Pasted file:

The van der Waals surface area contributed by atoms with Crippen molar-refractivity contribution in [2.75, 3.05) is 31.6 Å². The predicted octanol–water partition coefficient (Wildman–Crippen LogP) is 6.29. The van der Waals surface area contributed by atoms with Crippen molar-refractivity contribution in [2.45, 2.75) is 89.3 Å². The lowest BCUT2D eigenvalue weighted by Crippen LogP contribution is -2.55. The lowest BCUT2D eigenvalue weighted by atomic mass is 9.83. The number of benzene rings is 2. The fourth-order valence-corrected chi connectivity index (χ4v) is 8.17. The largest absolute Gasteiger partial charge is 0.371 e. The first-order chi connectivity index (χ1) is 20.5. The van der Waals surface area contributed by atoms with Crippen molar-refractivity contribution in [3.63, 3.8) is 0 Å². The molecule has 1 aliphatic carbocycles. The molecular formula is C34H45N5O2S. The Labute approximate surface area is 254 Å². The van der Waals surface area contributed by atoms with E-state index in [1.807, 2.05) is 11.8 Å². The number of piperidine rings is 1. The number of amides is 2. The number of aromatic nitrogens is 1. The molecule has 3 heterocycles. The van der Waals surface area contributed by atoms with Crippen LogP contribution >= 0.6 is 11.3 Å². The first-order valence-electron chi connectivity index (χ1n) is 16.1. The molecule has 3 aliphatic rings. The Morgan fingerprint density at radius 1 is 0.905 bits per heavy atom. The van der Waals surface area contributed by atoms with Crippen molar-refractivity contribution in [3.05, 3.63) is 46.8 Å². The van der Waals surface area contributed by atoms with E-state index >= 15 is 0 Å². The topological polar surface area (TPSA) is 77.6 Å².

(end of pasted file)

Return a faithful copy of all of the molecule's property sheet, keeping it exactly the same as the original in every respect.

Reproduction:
The van der Waals surface area contributed by atoms with Crippen molar-refractivity contribution in [2.75, 3.05) is 31.6 Å². The predicted octanol–water partition coefficient (Wildman–Crippen LogP) is 6.29. The van der Waals surface area contributed by atoms with Crippen molar-refractivity contribution in [2.45, 2.75) is 89.3 Å². The lowest BCUT2D eigenvalue weighted by Crippen LogP contribution is -2.55. The lowest BCUT2D eigenvalue weighted by atomic mass is 9.83. The number of benzene rings is 2. The fourth-order valence-corrected chi connectivity index (χ4v) is 8.17. The largest absolute Gasteiger partial charge is 0.371 e. The first-order chi connectivity index (χ1) is 20.5. The van der Waals surface area contributed by atoms with Crippen molar-refractivity contribution in [3.63, 3.8) is 0 Å². The molecule has 1 aliphatic carbocycles. The molecular formula is C34H45N5O2S. The Labute approximate surface area is 254 Å². The van der Waals surface area contributed by atoms with E-state index in [1.807, 2.05) is 11.8 Å². The number of piperidine rings is 1. The number of amides is 2. The number of aromatic nitrogens is 1. The molecule has 3 heterocycles. The van der Waals surface area contributed by atoms with Crippen LogP contribution >= 0.6 is 11.3 Å². The first-order valence-electron chi connectivity index (χ1n) is 16.1. The molecule has 3 aliphatic rings. The Morgan fingerprint density at radius 1 is 0.905 bits per heavy atom. The van der Waals surface area contributed by atoms with Crippen molar-refractivity contribution in [3.05, 3.63) is 46.8 Å². The van der Waals surface area contributed by atoms with E-state index >= 15 is 0 Å². The topological polar surface area (TPSA) is 77.6 Å².